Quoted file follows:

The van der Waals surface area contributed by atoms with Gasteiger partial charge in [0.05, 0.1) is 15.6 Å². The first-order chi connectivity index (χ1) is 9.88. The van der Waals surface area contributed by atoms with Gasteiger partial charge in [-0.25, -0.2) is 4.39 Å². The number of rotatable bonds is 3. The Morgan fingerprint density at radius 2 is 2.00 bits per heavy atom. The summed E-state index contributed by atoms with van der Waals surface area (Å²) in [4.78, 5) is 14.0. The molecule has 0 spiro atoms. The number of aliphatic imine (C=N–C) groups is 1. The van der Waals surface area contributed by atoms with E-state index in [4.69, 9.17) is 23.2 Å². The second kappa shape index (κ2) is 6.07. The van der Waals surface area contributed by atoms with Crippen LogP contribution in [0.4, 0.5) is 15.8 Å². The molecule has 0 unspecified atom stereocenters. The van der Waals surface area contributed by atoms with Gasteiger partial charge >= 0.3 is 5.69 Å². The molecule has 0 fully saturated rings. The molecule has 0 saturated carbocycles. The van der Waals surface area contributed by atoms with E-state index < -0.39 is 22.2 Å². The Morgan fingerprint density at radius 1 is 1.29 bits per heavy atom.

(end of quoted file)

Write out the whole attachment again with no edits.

The van der Waals surface area contributed by atoms with Gasteiger partial charge in [0.05, 0.1) is 15.6 Å². The first-order chi connectivity index (χ1) is 9.88. The van der Waals surface area contributed by atoms with Gasteiger partial charge in [-0.25, -0.2) is 4.39 Å². The number of rotatable bonds is 3. The Morgan fingerprint density at radius 2 is 2.00 bits per heavy atom. The summed E-state index contributed by atoms with van der Waals surface area (Å²) in [4.78, 5) is 14.0. The molecule has 0 spiro atoms. The number of aliphatic imine (C=N–C) groups is 1. The van der Waals surface area contributed by atoms with E-state index in [4.69, 9.17) is 23.2 Å². The second kappa shape index (κ2) is 6.07. The van der Waals surface area contributed by atoms with Crippen LogP contribution in [0.4, 0.5) is 15.8 Å². The molecule has 0 unspecified atom stereocenters. The van der Waals surface area contributed by atoms with Gasteiger partial charge >= 0.3 is 5.69 Å². The molecule has 0 fully saturated rings. The molecule has 0 saturated carbocycles. The van der Waals surface area contributed by atoms with E-state index < -0.39 is 22.2 Å². The Morgan fingerprint density at radius 1 is 1.29 bits per heavy atom.